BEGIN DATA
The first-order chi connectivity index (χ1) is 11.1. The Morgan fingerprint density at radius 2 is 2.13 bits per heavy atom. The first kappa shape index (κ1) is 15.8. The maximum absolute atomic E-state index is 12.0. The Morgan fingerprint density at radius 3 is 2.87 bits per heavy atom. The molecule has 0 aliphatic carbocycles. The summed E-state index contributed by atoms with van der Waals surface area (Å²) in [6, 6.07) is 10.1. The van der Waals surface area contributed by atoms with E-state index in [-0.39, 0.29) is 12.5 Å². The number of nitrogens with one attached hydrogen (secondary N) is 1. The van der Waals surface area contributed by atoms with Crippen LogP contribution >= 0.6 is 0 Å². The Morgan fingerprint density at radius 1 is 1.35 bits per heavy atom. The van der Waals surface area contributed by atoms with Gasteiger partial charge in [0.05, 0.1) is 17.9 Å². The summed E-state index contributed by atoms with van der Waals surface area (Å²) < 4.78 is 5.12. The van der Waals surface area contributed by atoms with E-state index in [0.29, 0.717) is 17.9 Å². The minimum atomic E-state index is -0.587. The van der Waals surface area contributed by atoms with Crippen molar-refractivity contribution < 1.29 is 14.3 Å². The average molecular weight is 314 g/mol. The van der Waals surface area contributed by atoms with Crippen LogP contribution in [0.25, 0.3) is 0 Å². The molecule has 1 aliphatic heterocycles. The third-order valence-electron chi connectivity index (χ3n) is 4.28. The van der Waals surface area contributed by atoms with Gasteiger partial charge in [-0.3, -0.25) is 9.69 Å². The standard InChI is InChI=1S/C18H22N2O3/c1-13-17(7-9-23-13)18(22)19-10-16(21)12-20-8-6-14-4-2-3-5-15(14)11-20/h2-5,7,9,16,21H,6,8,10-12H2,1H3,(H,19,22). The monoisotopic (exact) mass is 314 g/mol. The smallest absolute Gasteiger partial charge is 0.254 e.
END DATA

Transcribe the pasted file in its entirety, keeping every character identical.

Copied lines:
The first-order chi connectivity index (χ1) is 11.1. The Morgan fingerprint density at radius 2 is 2.13 bits per heavy atom. The first kappa shape index (κ1) is 15.8. The maximum absolute atomic E-state index is 12.0. The Morgan fingerprint density at radius 3 is 2.87 bits per heavy atom. The molecule has 0 aliphatic carbocycles. The summed E-state index contributed by atoms with van der Waals surface area (Å²) in [6, 6.07) is 10.1. The van der Waals surface area contributed by atoms with E-state index in [-0.39, 0.29) is 12.5 Å². The number of nitrogens with one attached hydrogen (secondary N) is 1. The van der Waals surface area contributed by atoms with Crippen LogP contribution >= 0.6 is 0 Å². The Morgan fingerprint density at radius 1 is 1.35 bits per heavy atom. The van der Waals surface area contributed by atoms with Gasteiger partial charge in [0.05, 0.1) is 17.9 Å². The summed E-state index contributed by atoms with van der Waals surface area (Å²) < 4.78 is 5.12. The van der Waals surface area contributed by atoms with E-state index in [0.29, 0.717) is 17.9 Å². The minimum atomic E-state index is -0.587. The van der Waals surface area contributed by atoms with Crippen molar-refractivity contribution < 1.29 is 14.3 Å². The average molecular weight is 314 g/mol. The van der Waals surface area contributed by atoms with Crippen LogP contribution in [0.25, 0.3) is 0 Å². The molecule has 1 aliphatic heterocycles. The third-order valence-electron chi connectivity index (χ3n) is 4.28. The van der Waals surface area contributed by atoms with Gasteiger partial charge in [-0.3, -0.25) is 9.69 Å². The standard InChI is InChI=1S/C18H22N2O3/c1-13-17(7-9-23-13)18(22)19-10-16(21)12-20-8-6-14-4-2-3-5-15(14)11-20/h2-5,7,9,16,21H,6,8,10-12H2,1H3,(H,19,22). The monoisotopic (exact) mass is 314 g/mol. The smallest absolute Gasteiger partial charge is 0.254 e.